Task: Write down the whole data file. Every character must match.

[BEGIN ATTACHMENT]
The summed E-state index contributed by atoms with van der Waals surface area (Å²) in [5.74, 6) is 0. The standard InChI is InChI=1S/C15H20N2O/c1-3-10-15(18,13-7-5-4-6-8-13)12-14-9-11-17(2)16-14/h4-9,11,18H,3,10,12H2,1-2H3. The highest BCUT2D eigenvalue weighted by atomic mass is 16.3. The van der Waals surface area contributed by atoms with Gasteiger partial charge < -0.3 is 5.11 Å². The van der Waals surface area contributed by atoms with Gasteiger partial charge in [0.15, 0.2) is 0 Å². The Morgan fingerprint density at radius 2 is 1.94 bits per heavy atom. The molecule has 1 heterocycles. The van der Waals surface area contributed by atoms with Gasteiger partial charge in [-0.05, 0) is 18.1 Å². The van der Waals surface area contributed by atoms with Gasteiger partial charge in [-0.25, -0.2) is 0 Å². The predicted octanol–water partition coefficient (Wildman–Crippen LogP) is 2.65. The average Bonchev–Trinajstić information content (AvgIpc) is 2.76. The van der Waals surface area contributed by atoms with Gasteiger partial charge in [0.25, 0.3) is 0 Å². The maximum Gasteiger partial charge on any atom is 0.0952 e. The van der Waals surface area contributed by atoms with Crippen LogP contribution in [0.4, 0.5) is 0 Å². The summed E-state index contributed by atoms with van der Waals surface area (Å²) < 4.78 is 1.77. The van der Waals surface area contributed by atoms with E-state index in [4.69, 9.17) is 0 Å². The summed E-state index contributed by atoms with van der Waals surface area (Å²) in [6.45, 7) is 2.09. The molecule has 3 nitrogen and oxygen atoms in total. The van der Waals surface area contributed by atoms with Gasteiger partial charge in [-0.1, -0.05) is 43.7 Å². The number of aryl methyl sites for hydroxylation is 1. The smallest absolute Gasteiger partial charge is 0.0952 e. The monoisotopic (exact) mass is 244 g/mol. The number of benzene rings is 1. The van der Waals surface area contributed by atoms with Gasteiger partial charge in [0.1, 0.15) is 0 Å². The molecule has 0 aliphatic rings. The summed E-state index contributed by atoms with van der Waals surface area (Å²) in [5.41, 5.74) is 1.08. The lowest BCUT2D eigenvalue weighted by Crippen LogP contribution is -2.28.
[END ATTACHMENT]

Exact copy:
The summed E-state index contributed by atoms with van der Waals surface area (Å²) in [5.74, 6) is 0. The standard InChI is InChI=1S/C15H20N2O/c1-3-10-15(18,13-7-5-4-6-8-13)12-14-9-11-17(2)16-14/h4-9,11,18H,3,10,12H2,1-2H3. The highest BCUT2D eigenvalue weighted by atomic mass is 16.3. The van der Waals surface area contributed by atoms with Gasteiger partial charge < -0.3 is 5.11 Å². The van der Waals surface area contributed by atoms with Gasteiger partial charge in [0.15, 0.2) is 0 Å². The Morgan fingerprint density at radius 2 is 1.94 bits per heavy atom. The molecule has 1 heterocycles. The van der Waals surface area contributed by atoms with Gasteiger partial charge in [-0.05, 0) is 18.1 Å². The van der Waals surface area contributed by atoms with Gasteiger partial charge in [-0.25, -0.2) is 0 Å². The predicted octanol–water partition coefficient (Wildman–Crippen LogP) is 2.65. The average Bonchev–Trinajstić information content (AvgIpc) is 2.76. The van der Waals surface area contributed by atoms with Gasteiger partial charge in [0.25, 0.3) is 0 Å². The maximum Gasteiger partial charge on any atom is 0.0952 e. The van der Waals surface area contributed by atoms with Crippen LogP contribution in [0.4, 0.5) is 0 Å². The summed E-state index contributed by atoms with van der Waals surface area (Å²) < 4.78 is 1.77. The van der Waals surface area contributed by atoms with E-state index in [4.69, 9.17) is 0 Å². The summed E-state index contributed by atoms with van der Waals surface area (Å²) in [6.45, 7) is 2.09. The molecule has 3 nitrogen and oxygen atoms in total. The van der Waals surface area contributed by atoms with Gasteiger partial charge in [-0.1, -0.05) is 43.7 Å². The number of aryl methyl sites for hydroxylation is 1. The smallest absolute Gasteiger partial charge is 0.0952 e. The monoisotopic (exact) mass is 244 g/mol. The number of benzene rings is 1. The van der Waals surface area contributed by atoms with Gasteiger partial charge in [0.1, 0.15) is 0 Å². The molecule has 0 aliphatic rings. The summed E-state index contributed by atoms with van der Waals surface area (Å²) in [5.41, 5.74) is 1.08. The lowest BCUT2D eigenvalue weighted by Crippen LogP contribution is -2.28.